New York – The American Hotel & Lodging Association (AH&LA) and the Asian American Hotel Owners Association (AAHOA) revealed the results of a recent national study investigating the impacts of extreme local wage initiatives at the NYU International Hospitality Industry Investment Conference.
The study, “Extreme Wage Initiatives and the Hotel Industry: Impact on Local Communities and the Nation,” was conducted by John W. O’Neill, Ph.D., director of the School of Hospitality Management at Pennsylvania State University. It looked into the impact of potential wage increases being pushed for in local communities. The report focused its energies on one national market, Los Angeles, and one local market, Biloxi, Miss.
Looking at Los Angeles, where a proposal is in place to increase wages to $15.37 per hour, the results of the survey found that 1,394 hotel staff positions could be lost with this rise in compensation. “Los Angeles is a vulnerable city,” O’Neill said. “Unemployment is already at 10 percent in that city.”
Katherine Lugar, AH&LA president and CEO, highlighted local, union-based hotels as the primary sources of the wage increases. “The very folks these unions want to help could have their jobs at risk,” Lugar said. “No industry embodies the American dream like the lodging industry. Employees in this industry can work their way up from any position, and they have been able to enjoy this success because of the flexibility their employers have in setting wages and benefits.”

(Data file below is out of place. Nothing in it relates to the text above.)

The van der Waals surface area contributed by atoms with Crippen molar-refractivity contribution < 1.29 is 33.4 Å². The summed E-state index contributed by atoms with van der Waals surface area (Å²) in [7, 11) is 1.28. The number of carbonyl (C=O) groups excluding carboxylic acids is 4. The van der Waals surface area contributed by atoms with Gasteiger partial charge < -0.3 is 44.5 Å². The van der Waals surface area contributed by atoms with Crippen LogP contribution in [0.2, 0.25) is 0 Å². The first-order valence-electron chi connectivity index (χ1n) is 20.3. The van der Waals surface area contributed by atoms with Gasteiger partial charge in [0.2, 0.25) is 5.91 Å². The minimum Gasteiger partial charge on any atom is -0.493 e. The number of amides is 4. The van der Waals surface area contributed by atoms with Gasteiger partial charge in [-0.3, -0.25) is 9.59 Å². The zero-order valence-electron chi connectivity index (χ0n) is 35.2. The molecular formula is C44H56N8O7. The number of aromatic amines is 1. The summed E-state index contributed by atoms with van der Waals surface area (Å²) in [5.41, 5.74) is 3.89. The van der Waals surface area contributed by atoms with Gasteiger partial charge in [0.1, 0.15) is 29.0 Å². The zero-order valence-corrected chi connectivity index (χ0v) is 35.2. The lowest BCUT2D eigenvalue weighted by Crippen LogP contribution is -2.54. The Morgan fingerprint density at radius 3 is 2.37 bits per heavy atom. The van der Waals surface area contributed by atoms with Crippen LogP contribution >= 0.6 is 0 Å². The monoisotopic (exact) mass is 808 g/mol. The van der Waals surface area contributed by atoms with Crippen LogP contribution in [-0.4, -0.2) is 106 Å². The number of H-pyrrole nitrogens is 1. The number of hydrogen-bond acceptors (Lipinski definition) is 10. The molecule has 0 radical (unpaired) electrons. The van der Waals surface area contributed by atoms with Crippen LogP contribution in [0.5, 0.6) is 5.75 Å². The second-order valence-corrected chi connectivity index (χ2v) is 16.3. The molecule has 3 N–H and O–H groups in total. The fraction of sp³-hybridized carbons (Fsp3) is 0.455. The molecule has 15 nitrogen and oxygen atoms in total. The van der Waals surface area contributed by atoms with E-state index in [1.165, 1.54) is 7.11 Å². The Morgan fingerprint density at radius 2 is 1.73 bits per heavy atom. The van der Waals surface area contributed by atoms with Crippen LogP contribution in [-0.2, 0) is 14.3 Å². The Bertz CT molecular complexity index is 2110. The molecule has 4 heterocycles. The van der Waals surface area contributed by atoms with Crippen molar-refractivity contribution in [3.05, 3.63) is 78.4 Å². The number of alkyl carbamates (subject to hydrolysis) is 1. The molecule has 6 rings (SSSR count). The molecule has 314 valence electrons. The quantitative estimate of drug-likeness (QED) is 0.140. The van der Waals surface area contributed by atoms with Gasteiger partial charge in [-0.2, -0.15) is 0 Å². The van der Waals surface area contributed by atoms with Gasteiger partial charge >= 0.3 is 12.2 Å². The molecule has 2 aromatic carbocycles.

According to O’Neill, Biloxi was chosen as one of the markets to investigate because it operates as a cheap alternative to New Orleans. According to O’Neill, the increase in wages that hotel unions are campaigning for will result in higher rates at Biloxi properties without an increase in demand to offset them. This would result in Biloxi losing its competitive advantage over New Orleans—lower prices—without adding anything to the product.
The key word in the report is “extreme,” characterized by hotel unions’ collective push for wages in excess of $15 per hour. However, the report also investigated increases to $10.10 per hour as compared to $15 per hour, a number similar to one proposed by Senator Tom Harkin (D-IA) that was blocked in the Senate.
The report found that an increase of $10.10 per hour nationally could cost the lodging industry $2.5 billion, 12,195 hotel staff positions, $612.3 million in annual guestroom revenue, $70.4 million in lost hotel occupancy taxes, $146.2 million in lower corporate taxes and a loss of $1.02 billion in hotel values nationally.
O’Neill recognized the benefits of raising wages on the worker’s behalf, but said that the hotel industry would not benefit from the increases.
“If wage increases like this were to be implemented nationally, there will be more informal work to fill in the gaps left by unemployment,” O’Neill said. “More work under the table, and that means less earnings, no worker’s comp and no unemployment benefits.”